New Release Sampler, 6/17/14
It's a week for the divas! Both J.Lo and Mary J. Blige have new albums out this week. Jennifer Lopez's A.K.A. is a smokin' hot, booty-shakin' slide into summer, as she's joined by Iggy Azalea, T.I., French Montana and Pitbull. Mary J. takes us to the movies in spectacular style with her Think Like a Man Too soundtrack, in which she continues to prove why her luscious, buttery soul is adored worldwide. And then there's Lana Del Rey, who returns with Ultraviolence, a smoky, woozy, psychedelic-touched set produced by The Black Keys' Dan Auerbach.
Meanwhile, the men are represented by Willie Nelson, whose Band of Brothers marks the 81-year-old's return to writing his own songs. David Gray is also back with the compelling Mutineers, his 10th album to date, while Linkin Park get their scream on with The Hunting Party. But one of our must-hear pick comes from Mali Music, whose powerful soul music is just blowing us away. We also have new singles from Ryan Adams, La Roux, Porter Robinson, Tank, Morrissey, Five Seconds of Summer and much, much more. Give our sampler a listen, and check out our reviews of the top five new albums below.
Lana Del Rey, Ultraviolence
Ultraviolence is well-trodden territory for Lana Del Rey, who indulges in creeping melodrama to show the dark sides of summer and celebrity. Produced by The Black Keys' Dan Auerbach, the album contains fewer trip-hop beats and more lounge-y nods to classic rock, from the swirling "Cruel World" to the woozy "West Coast." She continues to ask the void if it will "still love her," between nervous numbers like "Shades of Cool" and satirical ones like "Brooklyn Baby." But her greatest gift is to keep us guessing, as in which way we are intended to read the title "F*cked My Way Up to the Top." -- Dan Weiss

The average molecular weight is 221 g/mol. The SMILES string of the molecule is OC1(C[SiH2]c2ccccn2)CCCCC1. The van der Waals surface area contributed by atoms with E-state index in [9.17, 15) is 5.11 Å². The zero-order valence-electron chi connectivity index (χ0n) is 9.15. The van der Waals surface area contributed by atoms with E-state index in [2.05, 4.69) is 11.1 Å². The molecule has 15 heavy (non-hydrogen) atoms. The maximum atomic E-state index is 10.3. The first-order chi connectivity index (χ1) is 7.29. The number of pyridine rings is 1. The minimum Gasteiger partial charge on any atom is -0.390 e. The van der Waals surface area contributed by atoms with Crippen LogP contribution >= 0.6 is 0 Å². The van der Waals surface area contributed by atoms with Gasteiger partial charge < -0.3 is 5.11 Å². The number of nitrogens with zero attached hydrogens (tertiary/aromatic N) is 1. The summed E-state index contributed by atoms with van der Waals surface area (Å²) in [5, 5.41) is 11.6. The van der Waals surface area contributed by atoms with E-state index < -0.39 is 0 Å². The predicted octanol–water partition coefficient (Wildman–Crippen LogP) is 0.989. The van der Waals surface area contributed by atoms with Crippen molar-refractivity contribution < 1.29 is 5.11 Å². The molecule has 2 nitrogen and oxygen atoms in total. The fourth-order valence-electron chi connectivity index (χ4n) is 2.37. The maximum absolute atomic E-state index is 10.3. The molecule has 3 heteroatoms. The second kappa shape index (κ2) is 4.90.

Linkin Park, The Hunting Party
Few bands would say that splitting with sonic guru Rick Rubin (who produced the previous three Linkin Park full-lengths) helped their music. Yet that's exactly what happened with The Hunting Party. Quite honestly, Rubin's pop-oriented production would have been an ill fit for a set of songs steeped in hardcore rage, grinding hip-hop beats and thoroughly dystopian lyrics. Pieced together like a collage, the record still is an arty affair from a band known for arty moves. But there's no denying the manic energy coursing through songs like "Keys to the Kingdom," "War" and "Mark the Graves." -- Justin Farrar
Willie Nelson, Band of Brothers
On his first album of (mostly) new material in nearly two decades, 81-year-old Willie Nelson shows no signs of slowing. Nelson, who co-wrote eight of the 14 tracks with producer Buddy Cannon, hasn't lost his gift for writing songs that are sharp, biting and funny at just the right moments. On "I Thought I Left You," for example, he shatters the serious, she-left-me-type mood with, "You're like the whooping cough/ I've already had you/ So why don't you get lost." There's plenty more to love, but start with "Crazy Like Me," "The Git Go" (with Jamey Johnson) and "Wives and Girlfriends." -- Linda Ryan
Jennifer Lopez, A.K.A.
Although she claims, "This is not the girl you used to know," Jennifer Lopez is in typical dance-pop form throughout her eighth album. Brandishing state-of-the-art studio frippery and good taste in collaborators (Nas, Rick Ross and Iggy Azalea all drop by), J.Lo remains good-naturedly willing to give anything a shot, from the electropop synth of "First Love" to the ridiculously silly "I Luh Ya Papi" and the Lady Gaga-inspired "TENS." It's worth the price of admission just to hear Pitbull purr "you're booty-ful." -- Jason Gubbels
Mali Music, Mali Is
Kortney Pollard has billed this as a mainstream R&B record, but Mali Is as spiritually minded as his earlier work. He loves in Christian terms when he sings, "You hold the light" on "Fight for You." He has a keen social conscience, too. "Do you know who you are? Royalty," he says of his black brothers and sisters, before mourning how "Johnny and Donna" are torn apart by an unexpected pregnancy without judging their actions. "I'm just one of those old people God's got a hold on," he sings on "I Believe." If rebranding himself brings him the wider audience he deserves, then so be it. -- Mosi Reeves